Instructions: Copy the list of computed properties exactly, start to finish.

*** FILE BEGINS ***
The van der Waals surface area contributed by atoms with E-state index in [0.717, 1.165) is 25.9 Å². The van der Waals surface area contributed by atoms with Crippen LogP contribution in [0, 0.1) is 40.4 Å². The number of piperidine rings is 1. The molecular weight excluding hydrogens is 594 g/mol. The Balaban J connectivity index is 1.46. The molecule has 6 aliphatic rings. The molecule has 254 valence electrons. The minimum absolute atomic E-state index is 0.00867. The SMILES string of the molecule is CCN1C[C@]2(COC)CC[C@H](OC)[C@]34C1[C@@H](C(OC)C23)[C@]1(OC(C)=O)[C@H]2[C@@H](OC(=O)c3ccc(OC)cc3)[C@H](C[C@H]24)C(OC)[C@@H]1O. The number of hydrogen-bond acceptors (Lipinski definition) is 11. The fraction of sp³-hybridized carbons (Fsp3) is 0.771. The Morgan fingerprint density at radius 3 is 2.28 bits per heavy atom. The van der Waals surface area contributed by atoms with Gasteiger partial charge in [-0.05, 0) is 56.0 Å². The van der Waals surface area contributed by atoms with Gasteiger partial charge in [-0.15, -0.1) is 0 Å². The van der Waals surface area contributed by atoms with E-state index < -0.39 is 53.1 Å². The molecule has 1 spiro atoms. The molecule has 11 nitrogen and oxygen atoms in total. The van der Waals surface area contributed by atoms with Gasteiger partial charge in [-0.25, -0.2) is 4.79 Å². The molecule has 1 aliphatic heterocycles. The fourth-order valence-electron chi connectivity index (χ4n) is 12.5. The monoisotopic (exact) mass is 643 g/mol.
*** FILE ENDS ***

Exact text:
The van der Waals surface area contributed by atoms with E-state index in [0.717, 1.165) is 25.9 Å². The van der Waals surface area contributed by atoms with Crippen LogP contribution in [0, 0.1) is 40.4 Å². The number of piperidine rings is 1. The molecular weight excluding hydrogens is 594 g/mol. The Balaban J connectivity index is 1.46. The molecule has 6 aliphatic rings. The molecule has 254 valence electrons. The minimum absolute atomic E-state index is 0.00867. The SMILES string of the molecule is CCN1C[C@]2(COC)CC[C@H](OC)[C@]34C1[C@@H](C(OC)C23)[C@]1(OC(C)=O)[C@H]2[C@@H](OC(=O)c3ccc(OC)cc3)[C@H](C[C@H]24)C(OC)[C@@H]1O. The number of hydrogen-bond acceptors (Lipinski definition) is 11. The fraction of sp³-hybridized carbons (Fsp3) is 0.771. The Morgan fingerprint density at radius 3 is 2.28 bits per heavy atom. The van der Waals surface area contributed by atoms with Gasteiger partial charge in [-0.05, 0) is 56.0 Å². The van der Waals surface area contributed by atoms with Gasteiger partial charge in [-0.15, -0.1) is 0 Å². The van der Waals surface area contributed by atoms with E-state index < -0.39 is 53.1 Å². The molecule has 1 spiro atoms. The molecule has 11 nitrogen and oxygen atoms in total. The van der Waals surface area contributed by atoms with Gasteiger partial charge in [-0.25, -0.2) is 4.79 Å². The molecule has 1 aliphatic heterocycles. The fourth-order valence-electron chi connectivity index (χ4n) is 12.5. The monoisotopic (exact) mass is 643 g/mol.